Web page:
Are Tankless Water Heaters Worth It?

average cost of tankless water heater

Ah, the joy of a nice, hot shower. There’s nothing quite like it, is there? Unfortunately, the opposite is also true: nothing quite ruins your day like the shock of cold water cascading over you. That’s precisely what can happen if your water heater runs out of hot water or, worse, breaks down. 

If your water heater is beyond repair, then it’s time for a new one. But what kind will suit you best? Should you opt for the conventional model, or would a tankless version be better? It’s tough, we know, particularly if you have factors to consider, such as the tankless water heater cost, energy efficiency, and the like. 

We’re here to help. We’ll discuss the difference between a conventional water heater and a tankless model, the installation process, and other details that can affect your choice of a water heater. 

What is a Tankless Water Heater?

Tankless water heaters are becoming more and more popular nowadays and for good reason. They are a great alternative to traditional water heaters that use a tank. Instead of heating a tank of water and keeping it hot until it’s needed, tankless water heaters heat water as it’s needed, meaning you can never run out of hot water.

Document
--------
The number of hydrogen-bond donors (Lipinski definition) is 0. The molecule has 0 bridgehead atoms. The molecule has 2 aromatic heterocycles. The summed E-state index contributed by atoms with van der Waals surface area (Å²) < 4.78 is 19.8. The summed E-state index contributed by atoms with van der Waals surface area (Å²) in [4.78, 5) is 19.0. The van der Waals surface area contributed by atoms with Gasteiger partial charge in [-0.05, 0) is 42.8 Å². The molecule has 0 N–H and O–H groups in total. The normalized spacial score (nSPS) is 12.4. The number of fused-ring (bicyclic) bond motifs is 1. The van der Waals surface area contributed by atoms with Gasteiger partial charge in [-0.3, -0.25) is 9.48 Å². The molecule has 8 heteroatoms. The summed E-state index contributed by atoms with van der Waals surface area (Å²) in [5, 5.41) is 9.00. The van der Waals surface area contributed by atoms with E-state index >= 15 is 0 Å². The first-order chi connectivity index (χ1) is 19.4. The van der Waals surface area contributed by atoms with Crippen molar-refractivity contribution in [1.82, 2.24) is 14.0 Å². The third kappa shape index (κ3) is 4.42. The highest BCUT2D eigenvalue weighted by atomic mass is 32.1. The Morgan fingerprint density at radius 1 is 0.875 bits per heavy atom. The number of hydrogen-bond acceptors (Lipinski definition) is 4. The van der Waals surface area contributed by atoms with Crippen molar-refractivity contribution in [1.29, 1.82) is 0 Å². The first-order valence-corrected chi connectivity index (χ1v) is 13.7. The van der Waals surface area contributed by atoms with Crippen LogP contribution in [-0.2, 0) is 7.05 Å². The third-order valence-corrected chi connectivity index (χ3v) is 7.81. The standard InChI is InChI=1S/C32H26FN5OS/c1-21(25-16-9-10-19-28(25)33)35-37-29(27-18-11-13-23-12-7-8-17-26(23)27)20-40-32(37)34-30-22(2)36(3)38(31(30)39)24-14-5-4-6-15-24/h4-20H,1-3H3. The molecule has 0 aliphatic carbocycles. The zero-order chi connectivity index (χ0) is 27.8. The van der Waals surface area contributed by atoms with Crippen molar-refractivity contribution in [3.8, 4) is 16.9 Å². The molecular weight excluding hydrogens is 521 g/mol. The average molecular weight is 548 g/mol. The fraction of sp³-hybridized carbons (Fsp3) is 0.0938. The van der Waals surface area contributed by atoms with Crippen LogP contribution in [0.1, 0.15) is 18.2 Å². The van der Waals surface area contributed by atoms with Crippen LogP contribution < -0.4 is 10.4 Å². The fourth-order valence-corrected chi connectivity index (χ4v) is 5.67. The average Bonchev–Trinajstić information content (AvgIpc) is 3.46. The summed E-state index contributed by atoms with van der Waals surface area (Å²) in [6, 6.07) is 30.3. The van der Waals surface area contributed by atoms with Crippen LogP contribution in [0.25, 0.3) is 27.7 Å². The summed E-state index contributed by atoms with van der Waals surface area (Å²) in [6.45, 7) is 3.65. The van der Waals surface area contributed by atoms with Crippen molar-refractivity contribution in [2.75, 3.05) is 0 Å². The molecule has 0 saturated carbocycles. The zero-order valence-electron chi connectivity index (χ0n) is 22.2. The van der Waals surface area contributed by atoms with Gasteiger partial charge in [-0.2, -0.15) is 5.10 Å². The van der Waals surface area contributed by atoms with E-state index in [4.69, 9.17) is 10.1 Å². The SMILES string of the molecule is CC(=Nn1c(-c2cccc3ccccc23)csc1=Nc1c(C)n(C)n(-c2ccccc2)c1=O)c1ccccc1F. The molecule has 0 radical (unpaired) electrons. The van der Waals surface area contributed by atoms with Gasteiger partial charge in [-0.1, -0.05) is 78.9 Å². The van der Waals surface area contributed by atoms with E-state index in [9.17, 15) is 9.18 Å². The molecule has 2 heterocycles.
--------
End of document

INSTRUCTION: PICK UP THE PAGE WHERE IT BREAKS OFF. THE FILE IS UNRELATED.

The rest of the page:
Tankless water heaters became available in the early 2000s, giving homeowners a new way to heat their water. They’ve since gained a following as they tend to be more energy-efficient than standard water heaters. That’s because they only heat the water on demand.

There are two types of tankless water heaters based on their power source – electric and gas. Electric tankless water heaters require electricity to operate, while tankless gas water heaters run on natural gas or propane. Electric tankless heaters are more energy-efficient and are ideal for homes with lower water demand. Meanwhile, tankless gas water heaters are suitable for larger homes with higher water demand. 

Whichever type you choose, a tankless water heater is a great way to save money on your energy costs. 

How Does it Work?

If you’ve always used traditional tank water heaters, you might wonder what makes tankless water heaters different. Well, a tankless system heats water on demand. That is, when you or someone needs hot water. So, instead of keeping a large tank of hot water ready and waiting, a tankless water heater only heats water when necessary and in the required amount. 

The way a tankless water heater works is simple. Cold water enters the unit and is pushed through a heat exchanger, which is heated by a gas burner or electric element. The powerful burners bring the water to the desired temperature, and when the water heats up, it goes to the showers and faucets throughout the house.